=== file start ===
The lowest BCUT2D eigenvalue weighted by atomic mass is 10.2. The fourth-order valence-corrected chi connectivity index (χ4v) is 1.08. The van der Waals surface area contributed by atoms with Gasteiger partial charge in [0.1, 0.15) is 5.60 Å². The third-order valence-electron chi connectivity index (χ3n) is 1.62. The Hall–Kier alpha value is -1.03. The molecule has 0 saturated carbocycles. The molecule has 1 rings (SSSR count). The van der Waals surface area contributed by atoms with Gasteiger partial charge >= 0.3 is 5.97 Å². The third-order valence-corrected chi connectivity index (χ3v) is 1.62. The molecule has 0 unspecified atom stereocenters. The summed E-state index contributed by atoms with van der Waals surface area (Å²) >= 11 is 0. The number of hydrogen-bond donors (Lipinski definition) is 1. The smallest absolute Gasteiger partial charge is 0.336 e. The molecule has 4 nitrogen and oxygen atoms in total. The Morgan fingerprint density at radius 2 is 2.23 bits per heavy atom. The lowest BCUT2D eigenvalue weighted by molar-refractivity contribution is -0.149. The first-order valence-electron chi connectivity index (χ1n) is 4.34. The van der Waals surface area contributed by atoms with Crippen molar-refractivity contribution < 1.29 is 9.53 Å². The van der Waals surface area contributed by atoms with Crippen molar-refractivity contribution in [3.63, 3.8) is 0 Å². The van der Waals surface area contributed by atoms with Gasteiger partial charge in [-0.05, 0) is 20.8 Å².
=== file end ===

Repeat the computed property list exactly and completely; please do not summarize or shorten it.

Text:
The lowest BCUT2D eigenvalue weighted by atomic mass is 10.2. The fourth-order valence-corrected chi connectivity index (χ4v) is 1.08. The van der Waals surface area contributed by atoms with Gasteiger partial charge in [0.1, 0.15) is 5.60 Å². The third-order valence-electron chi connectivity index (χ3n) is 1.62. The Hall–Kier alpha value is -1.03. The molecule has 0 saturated carbocycles. The molecule has 1 rings (SSSR count). The van der Waals surface area contributed by atoms with Gasteiger partial charge >= 0.3 is 5.97 Å². The third-order valence-corrected chi connectivity index (χ3v) is 1.62. The molecule has 0 unspecified atom stereocenters. The summed E-state index contributed by atoms with van der Waals surface area (Å²) >= 11 is 0. The number of hydrogen-bond donors (Lipinski definition) is 1. The smallest absolute Gasteiger partial charge is 0.336 e. The molecule has 4 nitrogen and oxygen atoms in total. The Morgan fingerprint density at radius 2 is 2.23 bits per heavy atom. The lowest BCUT2D eigenvalue weighted by molar-refractivity contribution is -0.149. The first-order valence-electron chi connectivity index (χ1n) is 4.34. The van der Waals surface area contributed by atoms with Crippen molar-refractivity contribution < 1.29 is 9.53 Å². The van der Waals surface area contributed by atoms with Crippen molar-refractivity contribution in [3.63, 3.8) is 0 Å². The van der Waals surface area contributed by atoms with Gasteiger partial charge in [-0.05, 0) is 20.8 Å².